Gary Cole, who currently stars on “Veep” as Selina Meyer's senior strategist Kent Davidson, is — for those who've been keeping track — one of the most eclectic and slyly kooky performers alive. The 58-year-old actor netted his first major nomination last year (an Emmy nod for guest-acting on “Veep”), but his career has been a long, ascending spiral of dead-eyed caricatures and commanding dramatic roles. His august screen presence suggests a comfort playing white-collar blowhards, but that's the magic of Gary Cole: He's absolutely comfortable playing anything. That's pretty astounding when you realize he's played everything.
Interviews with Cole, including ours from 2014's PaleyFest below, reveal that he's not a Crispin Glover type who's as unnerving (and nervous-making) as many of his signature roles. In fact, he kind of seems like a milder version of Kent. Perhaps it's his education at Illinois State University alongside fellow thespian veterans John Malkovich and Laurie Metcalf that set him up for a life of shape-shifting, but however he's achieved it, Cole's range is startling and thrilling.
Let's celebrate Cole's work with glimpses at a few of his personae. We've waxed poetic about “The Brady Bunch Movie” before, but it must be said again: Cole managed to locate and recreate Mike Brady's charm while hyper-inflating his dimwittedness. It's so nonchalant that an Uncanny Valley effect comes into play; it's like Robert Reed is back, except this time his eyes are crossed and his tongue is forked.
“Office Space” might be the most quotable film of the late '90s, and Cole's performance as Bill Lumbergh is a huge reason for it. That snide, confident prick who smiles politely as he ruins your corporate life? Cole made him a riot.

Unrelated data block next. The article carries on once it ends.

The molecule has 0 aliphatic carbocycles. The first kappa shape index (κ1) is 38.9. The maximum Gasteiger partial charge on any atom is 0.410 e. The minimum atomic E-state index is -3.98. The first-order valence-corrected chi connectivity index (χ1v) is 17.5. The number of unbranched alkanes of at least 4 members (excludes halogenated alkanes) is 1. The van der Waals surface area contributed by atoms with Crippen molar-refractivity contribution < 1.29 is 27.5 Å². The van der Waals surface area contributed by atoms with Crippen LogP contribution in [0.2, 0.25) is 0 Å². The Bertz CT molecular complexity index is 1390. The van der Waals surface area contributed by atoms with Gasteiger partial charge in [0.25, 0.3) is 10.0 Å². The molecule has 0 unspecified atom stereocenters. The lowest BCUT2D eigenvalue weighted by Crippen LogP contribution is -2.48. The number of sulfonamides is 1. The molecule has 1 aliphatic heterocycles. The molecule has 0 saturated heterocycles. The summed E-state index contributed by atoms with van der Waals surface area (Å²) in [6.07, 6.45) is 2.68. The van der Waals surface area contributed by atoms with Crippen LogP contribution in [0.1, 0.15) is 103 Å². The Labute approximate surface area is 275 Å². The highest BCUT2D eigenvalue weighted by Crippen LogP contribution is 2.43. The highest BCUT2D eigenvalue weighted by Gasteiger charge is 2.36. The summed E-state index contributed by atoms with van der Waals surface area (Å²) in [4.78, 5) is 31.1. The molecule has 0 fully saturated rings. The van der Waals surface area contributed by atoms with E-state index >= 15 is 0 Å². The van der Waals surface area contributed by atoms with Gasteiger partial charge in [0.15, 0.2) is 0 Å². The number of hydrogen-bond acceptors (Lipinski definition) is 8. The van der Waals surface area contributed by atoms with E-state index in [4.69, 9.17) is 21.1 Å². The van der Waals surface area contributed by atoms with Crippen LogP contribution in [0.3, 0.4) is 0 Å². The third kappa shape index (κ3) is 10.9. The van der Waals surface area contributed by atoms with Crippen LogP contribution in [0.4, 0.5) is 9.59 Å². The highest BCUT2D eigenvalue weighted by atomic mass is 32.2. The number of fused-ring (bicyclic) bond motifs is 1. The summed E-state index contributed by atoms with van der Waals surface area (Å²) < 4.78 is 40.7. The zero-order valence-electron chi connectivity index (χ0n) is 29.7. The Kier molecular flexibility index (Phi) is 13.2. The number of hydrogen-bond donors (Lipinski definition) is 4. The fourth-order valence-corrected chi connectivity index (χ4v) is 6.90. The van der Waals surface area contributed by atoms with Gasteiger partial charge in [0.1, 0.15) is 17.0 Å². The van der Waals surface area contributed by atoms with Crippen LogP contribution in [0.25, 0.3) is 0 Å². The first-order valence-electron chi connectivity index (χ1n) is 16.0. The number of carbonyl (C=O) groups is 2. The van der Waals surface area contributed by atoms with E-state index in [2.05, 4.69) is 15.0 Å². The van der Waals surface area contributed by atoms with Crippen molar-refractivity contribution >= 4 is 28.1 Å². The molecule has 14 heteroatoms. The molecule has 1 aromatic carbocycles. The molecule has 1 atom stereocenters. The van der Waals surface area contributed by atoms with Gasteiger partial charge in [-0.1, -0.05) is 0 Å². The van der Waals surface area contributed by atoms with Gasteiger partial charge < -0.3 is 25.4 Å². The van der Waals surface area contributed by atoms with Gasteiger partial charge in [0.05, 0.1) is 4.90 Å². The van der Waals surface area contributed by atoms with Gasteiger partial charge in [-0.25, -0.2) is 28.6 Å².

Here he is in “In the Line of Fire,” where he starred alongside his old colleague John Malkovich. He's gritty and straight-faced in a way that foreshadows his work as a cool presidential confidant on “Veep.” Let this also serve as a reminder that Clint Eastwood was performing stunts in his sixties.
Ah, “Midnight Caller” — arguably the first TV show to know that the craze of talk radio was legitimate. Check out how even-keeled Cole is as that emcee. He manages to be a completely conventional protagonist who's never boring.
Naturally his most cherished roles are the battier ones. As Ricky Bobby's father Reese in “Talladega Nights,” he's a rootin'-tootin' southerner who teaches his son to conquer his fears by driving with a live cougar. If we've learned anything from this role, it's that Gary Cole can make unabashed absurdity still seem organic.
And finally: In a continuation of the silk-voiced radio host he played on “Midnight Caller,” Cole voiced “Harvey Birdman, Attorney at Law,” a Y2K-era revamp of an old Hanna-Barbera cartoon hero. In this iteration, Harvey's a lawyer alongside a few other characters from “Birdman and the Galaxy Trio.” Cole's ridiculous patois basically encapsulates everything great about Adult Swim, where the show eventually ended up: It's nutty, but accomplished.
What's your favorite Cole role?